A wonderful study led by Scott Harris of the College of Charleston was published in Geomorphology last year. The authors of this study mapped and analyzed various underwater features on the continental shelf of an area known as the Georgia (or South Atlantic) Bight. I realized Dr. Harris, an expert on the geology of this region, might have an answer to the mystery of the Silver Bluff Shoreline (See: http://markgelbart.wordpress.com/2014/06/01/the-mystery-of-the-silver-bluff-shoreline/). This shoreline is thought by some to date to about 38,000 BP, a time when most of Canada was under glacial ice, and therefore the shoreline should have been many miles to the east. Yet, the Silver Bluff Shoreline is near the modern shoreline. I asked Dr. Harris about this anomaly. He informed me that he doesn’t like the nomenclature used to delineate this paleo-shoreline. More importantly, he’s dated this shoreline using optically stimulated luminescense, and he consistently gets dates of 80,000 BP. These dates are before sea level fell significantly in response to glacial expansion. In my opinion this mystery is solved: his dates make more sense, and what is known as the Silver Bluff Shoreline is much older than previous researchers estimated. There is no anomaly.
Map of the Georgia Bight. The area shaded in light gray was above sea level between ~80,000 BP-~7,000 BP. It hosted a variety of dry land environments.
The study I mentioned above and reference below has re-ignited my curiosity about the environments on the continental shelf when it was above sea level. It was a vast extension of the coastal plain–dry land occurred as much as 90 miles east of the modern shoreline. Dramatic climatic fluctuations influenced the composition of the various environments that existed here. The time period between ~80,000 BP-~60,000 BP (Marine Isotope Stage 4) was a climate phase of rapid glacial expansion, causing the sudden fall in sea level that exposed the continental shelf. The period between ~60,000 BP-~28,000 BP (Marine Isotope Stage 3) was an interstadial–perhaps the most intersting climate phase because of an alternating feedback cycle that occurred. Sudden warming events known as Dansgaard-Oeschger Events caused average annual temperatures to increase by as much as 14 degees F within a decade. There was increased seasonality as summers averaged 5-9 degrees F warmer than during stadials. And precipitation increased because the warm summer temperatures melted glacial ice. After a few thousand years, icebergs and great quantities of glacial meltwater would flood into the North Atlantic. This is known as a Heinrich Event. Eventually, all this cold freshwater would shut down the Gulf Stream, causing temperatures to plummet. Ice would again accumulate into glaciers. MIS-3 saw at least 5 sudden warm ups followed by 5 cold downturns. Between ~28,000 BP-~15,000 BP (Marine Isotope Stage 2), temperatures mostly remained in the cold climate phase. After ~15,000 BP sea levels rose until they reached modern levels about 6,000 years ago. I am interested in how these climatic fluctuations influenced the flora and fauna of the continental shelf. Below is a review of the types of environments probably found on the continental shelf and how they responded to climate change.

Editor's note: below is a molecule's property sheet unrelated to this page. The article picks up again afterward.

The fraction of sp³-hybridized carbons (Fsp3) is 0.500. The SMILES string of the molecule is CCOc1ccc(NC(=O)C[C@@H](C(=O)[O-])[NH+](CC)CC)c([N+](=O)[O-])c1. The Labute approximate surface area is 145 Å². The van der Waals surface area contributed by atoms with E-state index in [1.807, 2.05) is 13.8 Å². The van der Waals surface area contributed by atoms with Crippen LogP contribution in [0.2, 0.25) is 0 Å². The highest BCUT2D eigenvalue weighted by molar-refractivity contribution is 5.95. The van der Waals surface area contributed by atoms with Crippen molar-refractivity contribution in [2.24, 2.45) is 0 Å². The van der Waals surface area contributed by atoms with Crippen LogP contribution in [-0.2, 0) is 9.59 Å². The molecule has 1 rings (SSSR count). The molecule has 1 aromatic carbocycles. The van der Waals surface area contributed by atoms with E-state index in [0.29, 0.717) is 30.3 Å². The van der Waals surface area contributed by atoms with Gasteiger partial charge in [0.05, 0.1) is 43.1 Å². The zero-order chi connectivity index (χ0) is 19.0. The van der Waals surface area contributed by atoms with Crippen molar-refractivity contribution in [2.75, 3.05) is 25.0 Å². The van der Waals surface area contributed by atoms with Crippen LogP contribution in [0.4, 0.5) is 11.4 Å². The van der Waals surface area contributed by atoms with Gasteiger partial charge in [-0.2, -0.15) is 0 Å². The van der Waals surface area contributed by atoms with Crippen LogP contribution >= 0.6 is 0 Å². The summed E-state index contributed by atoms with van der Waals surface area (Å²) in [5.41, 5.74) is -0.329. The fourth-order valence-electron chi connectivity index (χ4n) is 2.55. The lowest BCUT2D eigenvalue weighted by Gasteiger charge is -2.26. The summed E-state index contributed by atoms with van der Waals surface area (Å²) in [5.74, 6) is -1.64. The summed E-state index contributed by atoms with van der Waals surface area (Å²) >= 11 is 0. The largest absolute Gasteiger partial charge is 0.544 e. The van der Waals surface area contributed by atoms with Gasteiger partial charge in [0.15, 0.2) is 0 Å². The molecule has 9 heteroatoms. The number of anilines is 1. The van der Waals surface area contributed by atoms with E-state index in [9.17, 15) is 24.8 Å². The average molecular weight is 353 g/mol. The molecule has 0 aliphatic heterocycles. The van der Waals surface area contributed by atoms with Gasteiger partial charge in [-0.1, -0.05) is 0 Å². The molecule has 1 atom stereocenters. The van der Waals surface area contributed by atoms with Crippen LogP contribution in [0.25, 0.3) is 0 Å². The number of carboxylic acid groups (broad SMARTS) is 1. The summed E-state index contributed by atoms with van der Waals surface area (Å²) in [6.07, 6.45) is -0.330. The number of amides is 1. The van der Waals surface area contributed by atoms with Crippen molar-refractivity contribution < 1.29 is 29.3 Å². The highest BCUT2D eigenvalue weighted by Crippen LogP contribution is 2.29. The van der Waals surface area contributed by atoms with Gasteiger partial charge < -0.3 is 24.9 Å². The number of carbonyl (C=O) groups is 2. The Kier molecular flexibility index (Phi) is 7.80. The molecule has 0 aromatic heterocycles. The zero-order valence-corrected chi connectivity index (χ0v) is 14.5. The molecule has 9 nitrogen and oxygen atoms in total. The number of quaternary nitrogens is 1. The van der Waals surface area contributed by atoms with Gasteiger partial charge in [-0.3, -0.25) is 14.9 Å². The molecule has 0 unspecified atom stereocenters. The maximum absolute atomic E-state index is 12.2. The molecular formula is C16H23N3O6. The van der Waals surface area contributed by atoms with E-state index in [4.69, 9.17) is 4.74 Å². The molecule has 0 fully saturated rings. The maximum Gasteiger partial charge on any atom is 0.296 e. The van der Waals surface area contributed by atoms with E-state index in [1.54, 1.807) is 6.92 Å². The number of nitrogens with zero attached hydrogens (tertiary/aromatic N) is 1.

I believe prairies were the most common landscapes on the continental shelf during cold arid stadials. The presence of 13-lined ground squirrels (Spermophilos tridecemlineatus) in the local fossil record supports my hypothesis. 13-lined ground squirrels prefer treeless plains and are found today in the tall grass and short grass prairie regions but are presently absent in the southeast. The abundant fossils of mammoths, bison, and horses found near the coast and underwater all suggest the existence of extensive grasslands here. Pine savannahs, open deciduous woods, and even closed canopy forests replaced most but not all of these prairies during warmer wetter interstadials.
13-lined ground squirrels. The presence of this species in the local fossil record suggests the existence of extensive grasslands on the continental shelf.
Savannahs are dependent upon lightning-ignited fires which increased in frequency during interstadials. Scrub oak thickets with some pine replaced savannahs when fire intervals were reduced.
Open Oak Woodlands and Forests